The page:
Friday, November 30, 2018
Yesterday, there were oral arguments in the Adnan Syed case in the Court of Appeals of Maryland (Maryland's highest court). The primary focus during those arguments was on the issue of whether Adnan received ineffective assistance of counsel based on his trial counsel's failure to contact prospective alibi witness Asia McClain. As I noted yesterday, there are two prongs that a defendant must prove to establish a claim of ineffective assistance of counsel: (1) trial counsel rendered deficient performance; and (2) this deficient performance was prejudicial, i.e, undermines confidence in the jury's verdict. Yesterday's post dealt with the prejudice prong. This post will start to deal with the deficient performance prong.
During oral arguments, the attorney for the State -- Thiru Vignarajah -- placed huge emphasis on a Supreme Court opinion to support his argument, but it wasn't Cullen v. Pinholster, the opinion I expected. Instead, it was Burt v. Titlow.
First, here is the reason I was surprised. In her dissenting opinion in support of the State, Court of Special Appeals Judge Kathryn Graeff placed heavy emphasis on Cullen v. Pinholster, and the State in turn placed Pinholster at the center of its briefs to the Court of Appeals. But it was Burt that took center stage at oral arguments.
Second, what are the facts of Burt? Vonlee Nicole Titlow and her aunt, Billie Rogers, allegedly "murdered Billie's husband Don by pouring vodka down his throat and smothering him with a pillow." Subsequently, Titlow and her first attorney, Richard Lustig, secured a plea deal pursuant to which she would plead guilty to manslaughter and receive a 7-15 year sentence in exchange for her testimony against Rogers.
Subsequently, however, Titlow retained a new lawyer, Frederick Toca, and demanded a lower sentence under the plea bargain. When the prosecutor refused to agree to a lower sentence, Titlow withdrew her plea, stood trial, and was convicted.
Vonlee Nicole Titlow
Third, what was the claim of ineffective assistance of counsel in the case? Titlow claimed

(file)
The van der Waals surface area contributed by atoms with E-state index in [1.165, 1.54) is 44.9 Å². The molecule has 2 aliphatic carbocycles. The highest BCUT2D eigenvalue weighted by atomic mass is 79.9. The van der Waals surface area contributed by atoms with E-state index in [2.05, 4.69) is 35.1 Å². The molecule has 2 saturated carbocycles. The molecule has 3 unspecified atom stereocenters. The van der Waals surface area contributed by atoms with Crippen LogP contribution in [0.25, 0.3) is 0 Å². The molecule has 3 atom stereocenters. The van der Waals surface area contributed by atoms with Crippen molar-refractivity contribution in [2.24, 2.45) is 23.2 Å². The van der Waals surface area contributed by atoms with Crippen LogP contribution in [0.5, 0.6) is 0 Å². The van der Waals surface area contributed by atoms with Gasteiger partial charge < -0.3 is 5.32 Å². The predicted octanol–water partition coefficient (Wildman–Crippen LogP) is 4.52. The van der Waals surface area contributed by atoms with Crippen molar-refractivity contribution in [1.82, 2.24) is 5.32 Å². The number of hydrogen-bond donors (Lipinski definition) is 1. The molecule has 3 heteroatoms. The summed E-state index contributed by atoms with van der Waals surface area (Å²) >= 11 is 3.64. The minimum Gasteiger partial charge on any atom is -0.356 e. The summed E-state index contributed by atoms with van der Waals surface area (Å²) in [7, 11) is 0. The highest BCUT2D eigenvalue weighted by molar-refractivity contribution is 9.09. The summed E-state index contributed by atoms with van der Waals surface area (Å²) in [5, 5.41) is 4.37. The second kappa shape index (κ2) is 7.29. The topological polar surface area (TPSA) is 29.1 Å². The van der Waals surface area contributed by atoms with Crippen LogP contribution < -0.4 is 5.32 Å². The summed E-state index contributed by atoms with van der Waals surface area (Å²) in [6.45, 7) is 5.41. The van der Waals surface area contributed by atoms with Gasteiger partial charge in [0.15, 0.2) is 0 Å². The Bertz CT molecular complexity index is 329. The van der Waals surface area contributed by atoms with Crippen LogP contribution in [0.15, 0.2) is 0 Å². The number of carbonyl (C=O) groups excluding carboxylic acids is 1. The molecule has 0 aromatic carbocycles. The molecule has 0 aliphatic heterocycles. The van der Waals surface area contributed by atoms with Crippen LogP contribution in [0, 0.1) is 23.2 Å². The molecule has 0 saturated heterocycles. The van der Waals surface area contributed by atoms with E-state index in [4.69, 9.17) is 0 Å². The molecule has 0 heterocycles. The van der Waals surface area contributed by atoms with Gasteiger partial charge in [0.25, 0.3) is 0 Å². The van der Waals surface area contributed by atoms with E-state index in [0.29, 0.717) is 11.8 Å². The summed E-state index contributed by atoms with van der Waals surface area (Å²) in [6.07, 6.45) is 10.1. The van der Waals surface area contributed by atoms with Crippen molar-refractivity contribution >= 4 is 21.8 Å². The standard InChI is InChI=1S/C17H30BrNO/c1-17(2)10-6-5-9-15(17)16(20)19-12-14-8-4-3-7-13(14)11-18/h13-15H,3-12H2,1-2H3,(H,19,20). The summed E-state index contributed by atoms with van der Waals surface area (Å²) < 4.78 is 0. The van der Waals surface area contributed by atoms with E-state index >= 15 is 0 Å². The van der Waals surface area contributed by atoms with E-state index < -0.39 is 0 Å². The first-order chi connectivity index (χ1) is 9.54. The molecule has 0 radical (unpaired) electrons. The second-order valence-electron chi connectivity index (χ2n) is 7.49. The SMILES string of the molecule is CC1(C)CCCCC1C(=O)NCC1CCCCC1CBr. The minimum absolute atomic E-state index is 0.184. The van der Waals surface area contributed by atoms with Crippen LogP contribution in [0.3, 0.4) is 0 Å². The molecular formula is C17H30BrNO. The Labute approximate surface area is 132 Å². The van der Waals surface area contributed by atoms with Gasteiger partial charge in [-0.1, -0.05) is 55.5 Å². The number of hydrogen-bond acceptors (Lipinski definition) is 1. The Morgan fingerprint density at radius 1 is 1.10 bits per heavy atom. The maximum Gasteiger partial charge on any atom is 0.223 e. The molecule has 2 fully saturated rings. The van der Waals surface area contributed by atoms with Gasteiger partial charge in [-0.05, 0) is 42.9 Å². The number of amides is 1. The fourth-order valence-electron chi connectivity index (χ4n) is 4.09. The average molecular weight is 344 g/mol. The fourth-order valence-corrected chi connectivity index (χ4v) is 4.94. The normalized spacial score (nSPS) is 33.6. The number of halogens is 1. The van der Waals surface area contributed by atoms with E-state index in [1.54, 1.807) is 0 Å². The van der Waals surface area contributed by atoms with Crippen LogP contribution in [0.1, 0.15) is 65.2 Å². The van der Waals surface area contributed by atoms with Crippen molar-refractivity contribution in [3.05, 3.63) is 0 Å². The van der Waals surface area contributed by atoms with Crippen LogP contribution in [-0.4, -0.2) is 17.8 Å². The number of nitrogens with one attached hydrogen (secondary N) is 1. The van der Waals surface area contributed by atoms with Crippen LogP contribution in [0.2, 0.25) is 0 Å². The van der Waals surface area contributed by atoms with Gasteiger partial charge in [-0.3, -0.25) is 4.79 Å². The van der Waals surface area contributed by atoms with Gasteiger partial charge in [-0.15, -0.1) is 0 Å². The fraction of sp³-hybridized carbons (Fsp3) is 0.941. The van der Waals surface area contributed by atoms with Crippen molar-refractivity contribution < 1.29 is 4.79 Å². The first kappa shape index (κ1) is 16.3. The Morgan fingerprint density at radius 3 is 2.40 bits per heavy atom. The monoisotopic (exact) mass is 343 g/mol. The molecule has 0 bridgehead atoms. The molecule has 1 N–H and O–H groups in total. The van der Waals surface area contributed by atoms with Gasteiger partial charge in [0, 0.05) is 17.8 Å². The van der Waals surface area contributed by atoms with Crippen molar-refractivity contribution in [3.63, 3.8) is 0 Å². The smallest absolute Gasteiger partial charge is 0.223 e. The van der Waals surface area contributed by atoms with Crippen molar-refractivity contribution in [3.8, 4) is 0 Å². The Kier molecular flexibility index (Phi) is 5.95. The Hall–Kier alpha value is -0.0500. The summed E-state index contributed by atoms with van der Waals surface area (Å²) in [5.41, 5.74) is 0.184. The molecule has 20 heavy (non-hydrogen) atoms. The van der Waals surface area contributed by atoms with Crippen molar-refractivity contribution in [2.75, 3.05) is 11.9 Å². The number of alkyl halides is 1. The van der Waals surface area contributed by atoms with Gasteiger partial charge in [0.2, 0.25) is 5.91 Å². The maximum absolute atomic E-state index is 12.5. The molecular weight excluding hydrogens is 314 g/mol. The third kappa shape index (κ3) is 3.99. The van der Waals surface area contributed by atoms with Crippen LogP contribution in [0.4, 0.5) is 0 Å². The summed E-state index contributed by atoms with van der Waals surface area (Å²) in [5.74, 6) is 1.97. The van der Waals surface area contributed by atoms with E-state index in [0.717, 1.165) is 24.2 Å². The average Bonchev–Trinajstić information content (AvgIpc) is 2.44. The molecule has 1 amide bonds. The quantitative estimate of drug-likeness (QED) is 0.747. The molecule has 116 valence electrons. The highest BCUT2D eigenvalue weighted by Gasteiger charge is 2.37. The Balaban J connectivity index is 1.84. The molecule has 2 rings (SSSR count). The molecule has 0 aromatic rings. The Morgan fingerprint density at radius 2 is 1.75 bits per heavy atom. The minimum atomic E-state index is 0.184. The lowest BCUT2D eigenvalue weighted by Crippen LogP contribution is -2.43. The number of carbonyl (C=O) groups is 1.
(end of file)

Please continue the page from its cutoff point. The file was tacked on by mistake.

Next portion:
that Toca advised withdrawal of the guilty plea without taking time to learn more about the case, thereby failing to realize the strength of the State's evidence and providing ineffective assistance of counsel. Rejecting that claim, the Michigan Court of Appeals found that Toca acted reasonably in light of his client's protestations of innocence. That court found that [Titlow]'s decision to hire Toca was "set in motion" by [Titlow]'s "statement to a sheriff's deputy that [Titlowt] did not commit the offense."...Applying the standard set forth by our decision in Strickland, which requires that defense counsel satisfy "an objective standard of reasonableness,"...the Michigan Court of Appeals concluded that "[w]hen a defendant proclaims...innocence..., it is not objectively unreasonable to recommend that the defendant refrain from pleading guilty — no matter how 'good' the deal may appear."
Titlow subsequently appealed this state court ruling in federal court under the infamous Antiterrorism and Effective Death Penalty Act of 1996 (AEDPA).
Fourth, why was the State extensively citing this opinion during opening arguments? Here is the opening paragraph of the Supreme Court's opinion:
When a state prisoner asks a federal court to set aside a sentence due to ineffective assistance of counsel during plea bargaining, our cases require that the federal court use a "'doubly deferential'" standard of review that gives both the state court and the defense attorney the benefit of the doubt. Cullen v. Pinholster...In this case, the Sixth Circuit failed to apply that doubly deferential standard by refusing to credit a state court's reasonable factual finding and by assuming that counsel was ineffective where the record was silent. Because the Antiterrorism and Effective Death Penalty Act of 1996 (AEDPA)...and Strickland v. Washington...do not permit federal judges to so casually second-guess the decisions of their state-court colleagues or defense attorneys, the Sixth Circuit's decision must be reversed (emphasis added).
The State focused on the highlighted sentence from this paragraph, noting that the record in this case is similarly silent about whether trial counsel Cristina Gutierrez contacted prospective alibi witness Asia McClain. According to the State, then, the "silent record" in Adnan's case also means that he can't establish that he received the ineffective assistance of counsel.
But this first paragraph from Burt also reveals the fatal flaw with the State's reliance on both Burt and Cullen v. Pinholster. As you can see from the above quote, the Burt Court found that the "silent record" meant that Titlow couldn't satisfy the "doubly deferential" standard of review that applied to both the state court's ruling and defense attorney's actions. As support for this claim, the Court cited to its own prior opinion in Cullen v. Pinholster, which I previously discussed in this blog post.